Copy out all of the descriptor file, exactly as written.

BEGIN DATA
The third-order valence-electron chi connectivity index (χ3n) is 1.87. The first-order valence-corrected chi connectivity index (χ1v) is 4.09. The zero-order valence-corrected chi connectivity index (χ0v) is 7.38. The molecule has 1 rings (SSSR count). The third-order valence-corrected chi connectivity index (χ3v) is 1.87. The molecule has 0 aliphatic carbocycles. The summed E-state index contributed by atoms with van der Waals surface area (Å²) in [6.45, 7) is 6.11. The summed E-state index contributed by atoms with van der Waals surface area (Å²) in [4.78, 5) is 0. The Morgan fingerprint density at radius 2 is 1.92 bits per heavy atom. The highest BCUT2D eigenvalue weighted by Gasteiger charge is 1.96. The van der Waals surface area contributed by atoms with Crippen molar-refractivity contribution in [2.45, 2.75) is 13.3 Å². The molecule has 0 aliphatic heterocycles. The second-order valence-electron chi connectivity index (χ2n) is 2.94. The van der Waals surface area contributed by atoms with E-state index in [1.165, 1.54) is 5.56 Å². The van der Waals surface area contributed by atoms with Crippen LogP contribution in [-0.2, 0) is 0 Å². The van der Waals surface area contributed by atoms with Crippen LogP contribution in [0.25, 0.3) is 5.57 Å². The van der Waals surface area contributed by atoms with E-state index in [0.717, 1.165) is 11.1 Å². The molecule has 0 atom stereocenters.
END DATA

The third-order valence-electron chi connectivity index (χ3n) is 1.87. The first-order valence-corrected chi connectivity index (χ1v) is 4.09. The zero-order valence-corrected chi connectivity index (χ0v) is 7.38. The molecule has 1 rings (SSSR count). The third-order valence-corrected chi connectivity index (χ3v) is 1.87. The molecule has 0 aliphatic carbocycles. The summed E-state index contributed by atoms with van der Waals surface area (Å²) in [6.45, 7) is 6.11. The summed E-state index contributed by atoms with van der Waals surface area (Å²) in [4.78, 5) is 0. The Morgan fingerprint density at radius 2 is 1.92 bits per heavy atom. The highest BCUT2D eigenvalue weighted by Gasteiger charge is 1.96. The van der Waals surface area contributed by atoms with Crippen molar-refractivity contribution in [2.45, 2.75) is 13.3 Å². The molecule has 0 aliphatic heterocycles. The second-order valence-electron chi connectivity index (χ2n) is 2.94. The van der Waals surface area contributed by atoms with E-state index in [1.165, 1.54) is 5.56 Å². The van der Waals surface area contributed by atoms with Crippen LogP contribution in [-0.2, 0) is 0 Å². The van der Waals surface area contributed by atoms with Crippen LogP contribution in [0.25, 0.3) is 5.57 Å². The van der Waals surface area contributed by atoms with E-state index in [0.717, 1.165) is 11.1 Å². The molecule has 0 atom stereocenters.